Cabin-air treatment system suffers early in-service problems

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BAE Systems has admitted that early customers have encountered problems with its Quest AirManager cabin-air treatment system, launched in September 2009 for the Avro RJ and British Aerospace 146.

Lufthansa CityLine has suspended the installation of AirManager in its RJ85 fleet, having reported an increase in cabin 'smell' or 'fume' events, associated with engine oil and de-icing fluid contaminants, in aircraft fitted with the system.

BAE insists AirManager remains "a step change" in cabin-air treatment technology, but says the system will not "mask" a smell or fume event, and says it is working with customers to resolve the problem.

AirManager is new in terms of technology, and unique in that it is fitted in trunking delivering engine compressor bleed-air for cabin ventilation and pressurisation. Only recirculated air has previously been treated or filtered - bleed air has not.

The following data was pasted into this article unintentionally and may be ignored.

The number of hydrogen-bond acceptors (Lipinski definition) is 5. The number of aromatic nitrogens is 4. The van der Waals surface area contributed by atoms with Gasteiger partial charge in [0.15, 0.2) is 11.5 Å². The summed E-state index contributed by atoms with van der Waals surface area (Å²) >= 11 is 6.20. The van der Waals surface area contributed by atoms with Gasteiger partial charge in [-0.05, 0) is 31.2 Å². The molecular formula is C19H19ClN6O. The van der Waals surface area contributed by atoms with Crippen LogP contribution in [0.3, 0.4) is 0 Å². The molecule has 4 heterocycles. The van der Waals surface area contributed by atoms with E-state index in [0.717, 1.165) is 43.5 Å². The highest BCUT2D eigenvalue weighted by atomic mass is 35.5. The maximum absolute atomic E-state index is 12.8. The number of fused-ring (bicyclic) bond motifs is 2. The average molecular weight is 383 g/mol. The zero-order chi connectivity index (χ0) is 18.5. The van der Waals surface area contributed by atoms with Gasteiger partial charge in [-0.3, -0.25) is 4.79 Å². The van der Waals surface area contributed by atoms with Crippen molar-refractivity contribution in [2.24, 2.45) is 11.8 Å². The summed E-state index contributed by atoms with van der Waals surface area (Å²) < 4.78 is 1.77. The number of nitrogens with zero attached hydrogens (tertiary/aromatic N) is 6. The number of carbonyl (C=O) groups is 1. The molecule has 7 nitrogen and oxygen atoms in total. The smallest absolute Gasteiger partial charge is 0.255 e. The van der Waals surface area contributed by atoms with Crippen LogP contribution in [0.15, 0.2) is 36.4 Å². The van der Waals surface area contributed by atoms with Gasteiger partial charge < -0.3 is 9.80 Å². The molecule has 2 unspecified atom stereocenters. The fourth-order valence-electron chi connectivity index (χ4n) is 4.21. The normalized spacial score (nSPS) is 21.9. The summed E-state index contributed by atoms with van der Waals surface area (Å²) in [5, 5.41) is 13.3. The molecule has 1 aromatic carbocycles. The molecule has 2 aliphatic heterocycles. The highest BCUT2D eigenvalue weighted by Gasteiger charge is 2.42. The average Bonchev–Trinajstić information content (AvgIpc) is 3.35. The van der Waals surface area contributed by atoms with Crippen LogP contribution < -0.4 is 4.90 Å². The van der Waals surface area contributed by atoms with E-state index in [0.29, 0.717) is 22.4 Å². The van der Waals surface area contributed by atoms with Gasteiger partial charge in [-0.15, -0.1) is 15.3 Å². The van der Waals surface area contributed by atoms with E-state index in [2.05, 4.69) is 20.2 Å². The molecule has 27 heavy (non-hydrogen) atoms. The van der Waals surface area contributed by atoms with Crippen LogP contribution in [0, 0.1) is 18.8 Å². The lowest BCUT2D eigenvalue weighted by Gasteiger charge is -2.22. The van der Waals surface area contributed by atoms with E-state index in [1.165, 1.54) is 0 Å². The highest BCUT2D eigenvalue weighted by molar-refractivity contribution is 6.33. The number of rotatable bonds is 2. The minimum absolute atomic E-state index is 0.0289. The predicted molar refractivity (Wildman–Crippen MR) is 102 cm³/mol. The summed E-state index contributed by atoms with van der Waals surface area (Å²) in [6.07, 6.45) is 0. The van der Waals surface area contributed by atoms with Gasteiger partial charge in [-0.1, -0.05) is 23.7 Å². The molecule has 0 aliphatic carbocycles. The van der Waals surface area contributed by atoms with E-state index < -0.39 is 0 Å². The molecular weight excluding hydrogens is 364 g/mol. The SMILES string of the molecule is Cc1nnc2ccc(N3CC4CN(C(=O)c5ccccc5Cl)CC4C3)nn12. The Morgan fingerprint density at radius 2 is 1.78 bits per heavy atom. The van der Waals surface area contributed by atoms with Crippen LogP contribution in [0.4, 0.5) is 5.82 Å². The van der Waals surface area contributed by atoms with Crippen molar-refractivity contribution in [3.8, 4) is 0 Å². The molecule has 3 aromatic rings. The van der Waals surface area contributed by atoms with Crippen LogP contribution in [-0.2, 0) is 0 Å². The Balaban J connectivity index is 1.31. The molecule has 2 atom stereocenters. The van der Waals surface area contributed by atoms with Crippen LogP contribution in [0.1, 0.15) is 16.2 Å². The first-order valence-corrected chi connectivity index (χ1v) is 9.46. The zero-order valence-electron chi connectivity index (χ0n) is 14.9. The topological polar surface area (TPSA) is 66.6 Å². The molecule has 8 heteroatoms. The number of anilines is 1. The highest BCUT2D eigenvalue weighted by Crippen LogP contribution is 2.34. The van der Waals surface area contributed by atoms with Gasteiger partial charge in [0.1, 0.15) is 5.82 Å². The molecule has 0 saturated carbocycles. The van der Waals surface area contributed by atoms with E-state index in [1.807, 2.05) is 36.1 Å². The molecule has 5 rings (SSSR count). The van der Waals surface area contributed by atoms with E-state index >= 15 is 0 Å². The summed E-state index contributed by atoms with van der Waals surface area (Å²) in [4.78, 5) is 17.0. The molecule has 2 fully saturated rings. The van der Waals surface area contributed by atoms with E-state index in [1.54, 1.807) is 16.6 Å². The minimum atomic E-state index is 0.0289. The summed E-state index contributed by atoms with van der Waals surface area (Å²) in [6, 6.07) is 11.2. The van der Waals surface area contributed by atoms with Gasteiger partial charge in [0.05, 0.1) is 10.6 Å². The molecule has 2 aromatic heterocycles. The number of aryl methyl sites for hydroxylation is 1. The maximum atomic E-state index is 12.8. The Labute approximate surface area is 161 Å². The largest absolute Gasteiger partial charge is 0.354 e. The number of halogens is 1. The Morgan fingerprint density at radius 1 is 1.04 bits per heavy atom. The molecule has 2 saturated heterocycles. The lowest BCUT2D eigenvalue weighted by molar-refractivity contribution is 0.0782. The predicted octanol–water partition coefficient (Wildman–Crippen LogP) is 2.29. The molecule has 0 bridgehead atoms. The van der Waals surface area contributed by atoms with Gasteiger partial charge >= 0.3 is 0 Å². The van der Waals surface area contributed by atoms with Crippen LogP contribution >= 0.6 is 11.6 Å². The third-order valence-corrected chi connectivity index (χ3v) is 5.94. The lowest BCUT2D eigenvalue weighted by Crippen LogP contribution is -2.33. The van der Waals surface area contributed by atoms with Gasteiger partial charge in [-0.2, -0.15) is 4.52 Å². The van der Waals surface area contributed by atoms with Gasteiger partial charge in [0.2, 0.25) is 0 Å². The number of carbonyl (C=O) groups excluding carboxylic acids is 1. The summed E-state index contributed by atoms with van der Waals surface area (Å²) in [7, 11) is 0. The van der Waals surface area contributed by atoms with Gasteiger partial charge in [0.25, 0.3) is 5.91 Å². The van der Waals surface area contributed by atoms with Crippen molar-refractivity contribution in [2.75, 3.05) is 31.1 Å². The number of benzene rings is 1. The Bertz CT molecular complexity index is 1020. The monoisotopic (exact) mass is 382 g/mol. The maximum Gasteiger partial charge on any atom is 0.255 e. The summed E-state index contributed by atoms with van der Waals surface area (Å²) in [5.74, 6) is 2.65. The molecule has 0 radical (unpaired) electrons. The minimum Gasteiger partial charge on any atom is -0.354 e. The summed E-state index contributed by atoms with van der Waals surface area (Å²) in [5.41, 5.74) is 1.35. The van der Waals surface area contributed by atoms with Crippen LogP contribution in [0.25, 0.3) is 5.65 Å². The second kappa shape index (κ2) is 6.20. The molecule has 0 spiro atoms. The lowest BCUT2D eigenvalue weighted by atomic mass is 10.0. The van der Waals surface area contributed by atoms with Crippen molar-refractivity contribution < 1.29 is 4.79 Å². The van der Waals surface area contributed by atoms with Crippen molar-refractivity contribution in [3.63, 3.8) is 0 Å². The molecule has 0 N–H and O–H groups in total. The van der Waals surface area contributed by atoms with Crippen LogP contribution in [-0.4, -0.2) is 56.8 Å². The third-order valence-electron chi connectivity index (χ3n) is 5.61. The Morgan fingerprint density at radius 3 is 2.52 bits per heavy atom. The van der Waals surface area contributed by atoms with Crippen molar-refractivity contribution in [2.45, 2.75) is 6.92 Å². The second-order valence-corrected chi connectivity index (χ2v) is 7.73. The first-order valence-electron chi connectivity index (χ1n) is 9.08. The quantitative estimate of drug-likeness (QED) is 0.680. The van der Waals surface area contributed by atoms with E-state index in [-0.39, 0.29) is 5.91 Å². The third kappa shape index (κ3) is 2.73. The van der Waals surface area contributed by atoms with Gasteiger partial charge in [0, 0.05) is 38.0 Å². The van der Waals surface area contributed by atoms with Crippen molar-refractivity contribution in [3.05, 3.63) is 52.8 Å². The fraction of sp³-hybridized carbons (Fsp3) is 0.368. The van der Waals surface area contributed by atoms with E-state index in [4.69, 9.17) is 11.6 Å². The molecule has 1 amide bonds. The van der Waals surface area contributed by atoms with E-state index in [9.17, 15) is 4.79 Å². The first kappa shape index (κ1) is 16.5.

The system is available for any aircraft type, but the first installations have been prepared for the RJ and 146 series, as well as Rolls-Royce-powered Boeing 757s, which have suffered the highest incidence of bleed-air contamination by toxic organophosphates from compression-heated engine oil additives.

UK-based air treatment specialist Quest says the system processes cabin air in two stages: the first sees the air passed through an electrical field, known as a 'close-coupled' field, which "eliminates smells and breaks down and destroys airborne pathogens, contaminants and toxins".

Particulates pick up an electrical charge as they pass through the air-treatment unit. The treated air, and recirculated air, is drawn through a high air-flow filter that attracts the charged particulates and traps them.

Lufthansa CityLine, which says it accepted the systems without testing them itself because it wanted to cope quickly with the regular 'smell' incidents suffered in its RJ85 fleet, is testing AirManager, hoping to understand and correct the problems.

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